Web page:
Van Gogh

Not even the innovative Dutch post-Impressionist painter and artist extraordinaire Vincent van Gogh was able to measure up to the lofty demands and unattainable expectations of his parents. He may have put to shame nearly all of his contemporaries and revolutionised the impressionist genre of art. However, try as he might, the maverick in Western art was unable to fulfil the hopes and dreams of his parents, who had him as a replacement for their stillborn child.

Van Gogh desperately sought the admiration of his father and mother, but failed at obtaining either. With this in mind, how can we mere mortals, who are not regarded as masters of our trades or geniuses in our professions, ever hope to meet the aspirations of our progenitors?  Alas, it seems that, perhaps, we cannot.

Unfortunately, studies show that the majority of youth and young adults do not feel that they are living up to their parents’ expectations. In fact, a recent survey found that 64 percent of all Australians between the ages of 18 and 22 felt that they were at least “moderately disappointing” to their family members.  The same study revealed that slightly over half – 51.5 percent – of people aged 23 to 30 felt the exact same way. The numbers do tend to decrease with age; however, the number was still 32 percent for people over the age of 50! This means that roughly a third of all people go their entire adult lives without ever feeling that they have lived up to their parents’ expectations and desires.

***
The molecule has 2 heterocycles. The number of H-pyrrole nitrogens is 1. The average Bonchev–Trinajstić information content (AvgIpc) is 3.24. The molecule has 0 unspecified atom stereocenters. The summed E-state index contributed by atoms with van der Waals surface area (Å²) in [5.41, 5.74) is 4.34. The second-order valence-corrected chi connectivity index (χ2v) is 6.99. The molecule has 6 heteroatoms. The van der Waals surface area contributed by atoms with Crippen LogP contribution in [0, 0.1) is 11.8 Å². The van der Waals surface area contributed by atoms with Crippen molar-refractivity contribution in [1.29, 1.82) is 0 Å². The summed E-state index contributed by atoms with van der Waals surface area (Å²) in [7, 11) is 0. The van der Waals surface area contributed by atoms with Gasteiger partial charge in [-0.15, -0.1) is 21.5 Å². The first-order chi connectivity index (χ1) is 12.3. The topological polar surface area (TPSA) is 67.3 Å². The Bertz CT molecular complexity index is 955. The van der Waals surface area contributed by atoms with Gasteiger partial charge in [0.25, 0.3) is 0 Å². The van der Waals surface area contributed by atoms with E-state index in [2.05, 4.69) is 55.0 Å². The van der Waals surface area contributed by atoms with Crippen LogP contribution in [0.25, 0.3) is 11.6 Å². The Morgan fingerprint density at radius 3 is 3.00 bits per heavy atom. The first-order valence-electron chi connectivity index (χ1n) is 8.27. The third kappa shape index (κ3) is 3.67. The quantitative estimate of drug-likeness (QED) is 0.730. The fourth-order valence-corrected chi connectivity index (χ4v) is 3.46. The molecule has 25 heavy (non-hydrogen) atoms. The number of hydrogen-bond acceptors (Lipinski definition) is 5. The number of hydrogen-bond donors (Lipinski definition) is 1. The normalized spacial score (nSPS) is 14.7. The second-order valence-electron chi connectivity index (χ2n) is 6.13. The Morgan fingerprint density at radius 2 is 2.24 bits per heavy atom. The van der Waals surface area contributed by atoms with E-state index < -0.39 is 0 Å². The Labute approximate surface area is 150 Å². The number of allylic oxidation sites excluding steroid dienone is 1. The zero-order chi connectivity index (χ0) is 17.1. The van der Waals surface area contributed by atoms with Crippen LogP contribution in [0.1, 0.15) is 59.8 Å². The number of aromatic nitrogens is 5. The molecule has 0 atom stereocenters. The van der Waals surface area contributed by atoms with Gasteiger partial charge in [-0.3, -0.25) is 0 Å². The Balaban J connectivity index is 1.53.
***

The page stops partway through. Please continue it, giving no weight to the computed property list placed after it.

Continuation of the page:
To gain a richer understanding of the prevalence, impact, and extent of people who feel they are not meeting the outrageously high bar set for them by their parents, I decided to take to the streets and solicit the opinions of everyday folks.  I first stumble upon Clara, a young, vibrant 21-year-old female in her third year pursuing a Bachelor of Biomedical Science. Clara studies at the University of Sydney and carries a 3.8 GPA. When I asked her about her relationship with her parents, she described it as “good, most of the time;” however, Clara did note that she is certainly not living up to their expectations. “It doesn’t matter what I do,” she explains, “I will never be good enough.”  Specifically, Clara admitted that her parents are unhappy with her lifestyle choices. “I live with my partner and my parents are old-fashioned…they do not like it,” Clara states, a clearly annoyed look on her face. She adds that her parents are constantly complaining about her spending habits and extracurricular activities. “I go to the bar like once a week and you would think I was an alcoholic to hear them explain my pastimes to our family members,” Clara jokes. Underneath her cavalier tone, however, I did detect a sentiment of resentment and upset.